Seven year drag over? By ZOE WATSON AFTER seven frustrating years, the Riverland Motorsport Club is finally nearing the starting line on its recently named Riverland Motorplex, to be based at Barmera. The drag strip and driver education facility concept was first proposed in 2004 but only in recent months have government requirements been officially approved. Club president Denis Oates described the lengthy application process as a “battle with bureaucracy”. “We had a lot of stipulations we had to meet before we could get started and we’ve met those now,” he said. According to Mr Oates, the club’s next major hurdle will be sourcing funding for the project. “We’re in the process of getting the final working drawings, so we know exactly what the whole complex is going to cost, before we apply for funding,” he said. “We’re hoping to secure enough funding to complete the project in one hit.” With the vision close to becoming a reality, Mr Oates sees the facility as a drawcard for the Riverland. “We’ll bring people in from all over Australia with this,” he said. “People won’t realise the significance of this facility until it’s up and running and then they’ll be wondering why it didn’t happen years ago. “There’s been people over the years that have said that it’ll never happen because of the timeframe involved but we’re getting so close now.” Mr Oates said it had taken “a whole lot of determination” to get the project to its current stage. “We’ve stuck it out and we’ve got it,” he said. “It’ll be a relief when I see the grader go down the strip.”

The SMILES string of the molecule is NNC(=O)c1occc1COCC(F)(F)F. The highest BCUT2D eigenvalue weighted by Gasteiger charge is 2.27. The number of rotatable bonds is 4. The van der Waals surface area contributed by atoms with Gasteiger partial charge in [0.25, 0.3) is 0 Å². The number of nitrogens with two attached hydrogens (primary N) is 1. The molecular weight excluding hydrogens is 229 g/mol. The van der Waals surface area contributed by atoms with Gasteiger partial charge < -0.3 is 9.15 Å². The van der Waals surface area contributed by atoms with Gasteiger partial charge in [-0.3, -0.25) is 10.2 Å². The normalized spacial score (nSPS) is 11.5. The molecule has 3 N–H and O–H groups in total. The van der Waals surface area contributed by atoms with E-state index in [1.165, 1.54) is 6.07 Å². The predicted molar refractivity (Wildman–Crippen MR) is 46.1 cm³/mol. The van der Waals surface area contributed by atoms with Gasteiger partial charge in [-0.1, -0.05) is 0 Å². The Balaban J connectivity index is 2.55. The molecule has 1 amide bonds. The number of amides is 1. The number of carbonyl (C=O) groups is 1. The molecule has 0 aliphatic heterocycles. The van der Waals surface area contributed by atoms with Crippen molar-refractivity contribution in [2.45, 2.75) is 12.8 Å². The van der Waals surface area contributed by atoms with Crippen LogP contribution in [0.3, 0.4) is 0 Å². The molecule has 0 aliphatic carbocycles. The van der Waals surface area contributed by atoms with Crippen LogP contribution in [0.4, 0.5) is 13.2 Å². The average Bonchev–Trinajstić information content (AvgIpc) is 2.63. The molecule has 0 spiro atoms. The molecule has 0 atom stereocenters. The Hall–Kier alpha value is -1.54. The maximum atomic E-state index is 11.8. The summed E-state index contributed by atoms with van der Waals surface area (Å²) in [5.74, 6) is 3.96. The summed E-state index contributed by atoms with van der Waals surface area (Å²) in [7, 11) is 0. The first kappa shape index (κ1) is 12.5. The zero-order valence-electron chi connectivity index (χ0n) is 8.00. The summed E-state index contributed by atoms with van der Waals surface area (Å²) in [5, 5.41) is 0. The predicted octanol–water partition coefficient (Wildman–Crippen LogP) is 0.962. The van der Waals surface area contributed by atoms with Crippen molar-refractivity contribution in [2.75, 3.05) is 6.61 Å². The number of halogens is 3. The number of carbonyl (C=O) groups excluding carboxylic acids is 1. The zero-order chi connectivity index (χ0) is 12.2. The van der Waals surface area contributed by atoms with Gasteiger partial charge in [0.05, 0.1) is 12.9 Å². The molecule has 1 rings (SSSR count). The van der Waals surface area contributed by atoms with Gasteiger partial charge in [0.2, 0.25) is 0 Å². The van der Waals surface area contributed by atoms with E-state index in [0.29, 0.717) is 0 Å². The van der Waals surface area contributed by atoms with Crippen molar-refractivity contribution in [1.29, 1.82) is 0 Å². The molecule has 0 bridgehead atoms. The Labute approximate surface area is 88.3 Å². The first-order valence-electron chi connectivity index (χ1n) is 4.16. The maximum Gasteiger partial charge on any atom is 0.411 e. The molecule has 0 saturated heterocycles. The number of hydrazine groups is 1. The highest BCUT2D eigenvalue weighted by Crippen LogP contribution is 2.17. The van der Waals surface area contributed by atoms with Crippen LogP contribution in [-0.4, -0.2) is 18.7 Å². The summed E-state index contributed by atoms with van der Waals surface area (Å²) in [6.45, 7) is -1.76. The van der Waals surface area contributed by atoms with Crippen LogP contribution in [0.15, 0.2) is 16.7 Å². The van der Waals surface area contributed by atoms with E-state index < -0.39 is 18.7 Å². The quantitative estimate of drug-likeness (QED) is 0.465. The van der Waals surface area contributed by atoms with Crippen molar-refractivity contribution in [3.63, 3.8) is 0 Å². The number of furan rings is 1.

Distinguished professor guest speaker at AGM THE Renmark to the Border Local Action Planning Association will host renowned speaker Professor Timothy Reeves at its annual general meeting next month. Having worked in agricultural research for four decades, Professor Reeves has substantial experience in the research, development and extension of sustainable agricultural production systems both in Australia and globally. Professor Reeves began his career at Rutherglen Research Institute where he was a pioneer of research in north eastern Victoria. His subsequent career has included senior positions in the Department of Agriculture, Victoria, Foundation Professor of Sustainable Agricultural Production, Adelaide University and director general of the International Maize and Wheat Improvement Centre, based in Mexico. Professor Reeves is the director of the Grains Research and Development Corporation and Future Farm Industries Cooperative Research Centre. The presentation will illustrate the major global changes impacting on current and future food production and the challenges these generate for farmers and the community. He will explore the opportunities that exist with an increased demand for food and the approaches necessary for local farmers to meet these challenges and seize opportunities. “New technologies, new systems, new marketing and new thinking is part of that,” Professor Reeves said. “I will comment on food waste. “I have just returned from work in Rome, with the Food and Agriculture Organisation of the United Nations and they are very interested in reducing